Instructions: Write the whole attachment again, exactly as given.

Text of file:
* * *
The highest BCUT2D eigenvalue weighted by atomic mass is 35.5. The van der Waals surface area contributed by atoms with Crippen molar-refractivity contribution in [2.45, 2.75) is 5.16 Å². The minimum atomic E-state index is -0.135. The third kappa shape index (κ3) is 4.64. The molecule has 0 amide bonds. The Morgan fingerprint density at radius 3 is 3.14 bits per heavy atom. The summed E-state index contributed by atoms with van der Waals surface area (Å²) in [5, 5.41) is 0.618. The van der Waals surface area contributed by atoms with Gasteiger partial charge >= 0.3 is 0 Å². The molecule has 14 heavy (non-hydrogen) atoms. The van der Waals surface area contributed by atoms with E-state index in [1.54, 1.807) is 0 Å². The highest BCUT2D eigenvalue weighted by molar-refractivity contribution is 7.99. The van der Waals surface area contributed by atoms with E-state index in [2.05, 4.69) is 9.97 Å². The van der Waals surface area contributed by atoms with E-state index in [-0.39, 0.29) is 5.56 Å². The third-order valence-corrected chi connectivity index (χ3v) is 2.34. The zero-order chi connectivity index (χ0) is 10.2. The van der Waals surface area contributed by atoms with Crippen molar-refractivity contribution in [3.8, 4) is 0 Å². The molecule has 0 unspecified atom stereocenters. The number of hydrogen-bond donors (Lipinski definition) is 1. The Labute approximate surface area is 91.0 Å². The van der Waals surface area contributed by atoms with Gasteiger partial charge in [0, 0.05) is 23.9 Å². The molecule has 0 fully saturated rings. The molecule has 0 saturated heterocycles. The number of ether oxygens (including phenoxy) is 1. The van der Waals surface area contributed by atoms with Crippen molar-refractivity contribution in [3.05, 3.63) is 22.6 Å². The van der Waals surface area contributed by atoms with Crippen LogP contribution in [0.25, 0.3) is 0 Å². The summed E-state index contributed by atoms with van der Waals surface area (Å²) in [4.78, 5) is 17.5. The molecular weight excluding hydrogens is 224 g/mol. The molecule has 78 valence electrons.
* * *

The highest BCUT2D eigenvalue weighted by atomic mass is 35.5. The van der Waals surface area contributed by atoms with Crippen molar-refractivity contribution in [2.45, 2.75) is 5.16 Å². The minimum atomic E-state index is -0.135. The third kappa shape index (κ3) is 4.64. The molecule has 0 amide bonds. The Morgan fingerprint density at radius 3 is 3.14 bits per heavy atom. The summed E-state index contributed by atoms with van der Waals surface area (Å²) in [5, 5.41) is 0.618. The van der Waals surface area contributed by atoms with Gasteiger partial charge >= 0.3 is 0 Å². The molecule has 14 heavy (non-hydrogen) atoms. The van der Waals surface area contributed by atoms with E-state index in [1.54, 1.807) is 0 Å². The highest BCUT2D eigenvalue weighted by molar-refractivity contribution is 7.99. The van der Waals surface area contributed by atoms with E-state index in [2.05, 4.69) is 9.97 Å². The van der Waals surface area contributed by atoms with E-state index in [-0.39, 0.29) is 5.56 Å². The third-order valence-corrected chi connectivity index (χ3v) is 2.34. The zero-order chi connectivity index (χ0) is 10.2. The van der Waals surface area contributed by atoms with Crippen molar-refractivity contribution in [3.8, 4) is 0 Å². The molecule has 0 unspecified atom stereocenters. The number of hydrogen-bond donors (Lipinski definition) is 1. The Labute approximate surface area is 91.0 Å². The van der Waals surface area contributed by atoms with Gasteiger partial charge in [0, 0.05) is 23.9 Å². The molecule has 0 fully saturated rings. The molecule has 0 saturated heterocycles. The number of ether oxygens (including phenoxy) is 1. The van der Waals surface area contributed by atoms with Crippen molar-refractivity contribution in [3.05, 3.63) is 22.6 Å². The van der Waals surface area contributed by atoms with Crippen LogP contribution in [0.25, 0.3) is 0 Å². The summed E-state index contributed by atoms with van der Waals surface area (Å²) in [4.78, 5) is 17.5. The molecular weight excluding hydrogens is 224 g/mol. The molecule has 78 valence electrons.